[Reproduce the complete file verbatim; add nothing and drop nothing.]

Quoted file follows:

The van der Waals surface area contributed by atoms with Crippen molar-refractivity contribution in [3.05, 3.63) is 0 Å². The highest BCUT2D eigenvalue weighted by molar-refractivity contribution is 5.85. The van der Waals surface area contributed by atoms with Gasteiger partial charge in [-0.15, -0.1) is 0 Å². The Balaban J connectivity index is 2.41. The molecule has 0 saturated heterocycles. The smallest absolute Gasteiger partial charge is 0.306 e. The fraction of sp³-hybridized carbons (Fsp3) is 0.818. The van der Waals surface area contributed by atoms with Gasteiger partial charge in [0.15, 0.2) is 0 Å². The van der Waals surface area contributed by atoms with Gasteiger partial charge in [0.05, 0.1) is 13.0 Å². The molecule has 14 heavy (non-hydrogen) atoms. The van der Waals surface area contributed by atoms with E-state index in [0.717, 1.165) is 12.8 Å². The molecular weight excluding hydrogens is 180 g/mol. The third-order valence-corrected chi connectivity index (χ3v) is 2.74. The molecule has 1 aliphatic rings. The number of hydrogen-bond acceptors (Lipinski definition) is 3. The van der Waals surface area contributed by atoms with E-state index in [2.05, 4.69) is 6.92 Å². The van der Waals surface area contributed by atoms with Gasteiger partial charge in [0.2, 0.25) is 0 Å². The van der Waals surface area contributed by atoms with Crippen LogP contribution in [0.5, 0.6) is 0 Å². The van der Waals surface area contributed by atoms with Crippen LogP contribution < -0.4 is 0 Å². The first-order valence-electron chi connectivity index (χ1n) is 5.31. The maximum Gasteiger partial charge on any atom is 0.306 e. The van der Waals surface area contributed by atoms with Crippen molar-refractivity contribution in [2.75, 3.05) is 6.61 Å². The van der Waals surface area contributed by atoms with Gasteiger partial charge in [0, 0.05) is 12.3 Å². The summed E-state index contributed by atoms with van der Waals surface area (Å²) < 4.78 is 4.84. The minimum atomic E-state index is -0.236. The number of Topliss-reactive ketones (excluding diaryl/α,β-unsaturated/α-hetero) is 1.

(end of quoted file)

The van der Waals surface area contributed by atoms with Crippen molar-refractivity contribution in [3.05, 3.63) is 0 Å². The highest BCUT2D eigenvalue weighted by molar-refractivity contribution is 5.85. The van der Waals surface area contributed by atoms with Gasteiger partial charge in [-0.15, -0.1) is 0 Å². The Balaban J connectivity index is 2.41. The molecule has 0 saturated heterocycles. The smallest absolute Gasteiger partial charge is 0.306 e. The fraction of sp³-hybridized carbons (Fsp3) is 0.818. The van der Waals surface area contributed by atoms with Gasteiger partial charge in [0.15, 0.2) is 0 Å². The van der Waals surface area contributed by atoms with Gasteiger partial charge in [0.05, 0.1) is 13.0 Å². The molecule has 14 heavy (non-hydrogen) atoms. The van der Waals surface area contributed by atoms with E-state index in [0.717, 1.165) is 12.8 Å². The molecular weight excluding hydrogens is 180 g/mol. The third-order valence-corrected chi connectivity index (χ3v) is 2.74. The molecule has 1 aliphatic rings. The number of hydrogen-bond acceptors (Lipinski definition) is 3. The van der Waals surface area contributed by atoms with E-state index in [2.05, 4.69) is 6.92 Å². The van der Waals surface area contributed by atoms with Gasteiger partial charge in [0.2, 0.25) is 0 Å². The van der Waals surface area contributed by atoms with Crippen LogP contribution in [0.5, 0.6) is 0 Å². The van der Waals surface area contributed by atoms with Crippen LogP contribution < -0.4 is 0 Å². The first-order valence-electron chi connectivity index (χ1n) is 5.31. The maximum Gasteiger partial charge on any atom is 0.306 e. The van der Waals surface area contributed by atoms with Crippen molar-refractivity contribution in [2.75, 3.05) is 6.61 Å². The van der Waals surface area contributed by atoms with Gasteiger partial charge in [0, 0.05) is 12.3 Å². The summed E-state index contributed by atoms with van der Waals surface area (Å²) < 4.78 is 4.84. The minimum atomic E-state index is -0.236. The number of Topliss-reactive ketones (excluding diaryl/α,β-unsaturated/α-hetero) is 1.